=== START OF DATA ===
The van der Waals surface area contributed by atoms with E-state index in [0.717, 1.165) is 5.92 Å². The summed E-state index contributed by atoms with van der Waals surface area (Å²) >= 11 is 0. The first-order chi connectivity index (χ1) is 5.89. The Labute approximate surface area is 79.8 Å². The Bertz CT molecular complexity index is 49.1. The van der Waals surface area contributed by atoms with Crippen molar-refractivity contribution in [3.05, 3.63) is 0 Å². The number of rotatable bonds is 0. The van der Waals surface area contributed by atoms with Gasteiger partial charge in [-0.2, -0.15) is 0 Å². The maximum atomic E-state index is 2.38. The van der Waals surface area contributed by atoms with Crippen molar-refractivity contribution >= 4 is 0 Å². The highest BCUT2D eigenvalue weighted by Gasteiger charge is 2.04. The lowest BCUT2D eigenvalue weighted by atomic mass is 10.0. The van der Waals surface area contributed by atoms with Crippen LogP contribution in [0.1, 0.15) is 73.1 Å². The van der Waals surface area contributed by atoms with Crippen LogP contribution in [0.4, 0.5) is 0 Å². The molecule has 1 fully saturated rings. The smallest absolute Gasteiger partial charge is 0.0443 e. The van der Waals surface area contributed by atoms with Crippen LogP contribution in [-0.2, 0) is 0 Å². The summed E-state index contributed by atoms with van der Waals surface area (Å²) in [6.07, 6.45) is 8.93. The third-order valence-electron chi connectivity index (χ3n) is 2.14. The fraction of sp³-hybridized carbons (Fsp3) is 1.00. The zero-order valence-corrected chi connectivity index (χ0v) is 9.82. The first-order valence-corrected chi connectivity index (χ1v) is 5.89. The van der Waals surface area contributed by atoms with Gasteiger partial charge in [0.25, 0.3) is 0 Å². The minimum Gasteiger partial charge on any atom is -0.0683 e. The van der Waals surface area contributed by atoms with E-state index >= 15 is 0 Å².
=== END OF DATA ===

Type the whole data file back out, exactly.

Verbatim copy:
The van der Waals surface area contributed by atoms with E-state index in [0.717, 1.165) is 5.92 Å². The summed E-state index contributed by atoms with van der Waals surface area (Å²) >= 11 is 0. The first-order chi connectivity index (χ1) is 5.89. The Labute approximate surface area is 79.8 Å². The Bertz CT molecular complexity index is 49.1. The van der Waals surface area contributed by atoms with Crippen molar-refractivity contribution in [3.05, 3.63) is 0 Å². The number of rotatable bonds is 0. The van der Waals surface area contributed by atoms with Gasteiger partial charge in [-0.2, -0.15) is 0 Å². The maximum atomic E-state index is 2.38. The van der Waals surface area contributed by atoms with Crippen molar-refractivity contribution >= 4 is 0 Å². The highest BCUT2D eigenvalue weighted by Gasteiger charge is 2.04. The lowest BCUT2D eigenvalue weighted by atomic mass is 10.0. The van der Waals surface area contributed by atoms with Crippen LogP contribution in [0.1, 0.15) is 73.1 Å². The van der Waals surface area contributed by atoms with Crippen LogP contribution in [0.4, 0.5) is 0 Å². The molecule has 1 fully saturated rings. The smallest absolute Gasteiger partial charge is 0.0443 e. The van der Waals surface area contributed by atoms with Crippen LogP contribution in [-0.2, 0) is 0 Å². The summed E-state index contributed by atoms with van der Waals surface area (Å²) in [6.07, 6.45) is 8.93. The third-order valence-electron chi connectivity index (χ3n) is 2.14. The fraction of sp³-hybridized carbons (Fsp3) is 1.00. The zero-order valence-corrected chi connectivity index (χ0v) is 9.82. The first-order valence-corrected chi connectivity index (χ1v) is 5.89. The van der Waals surface area contributed by atoms with Gasteiger partial charge in [0.25, 0.3) is 0 Å². The minimum Gasteiger partial charge on any atom is -0.0683 e. The van der Waals surface area contributed by atoms with E-state index >= 15 is 0 Å².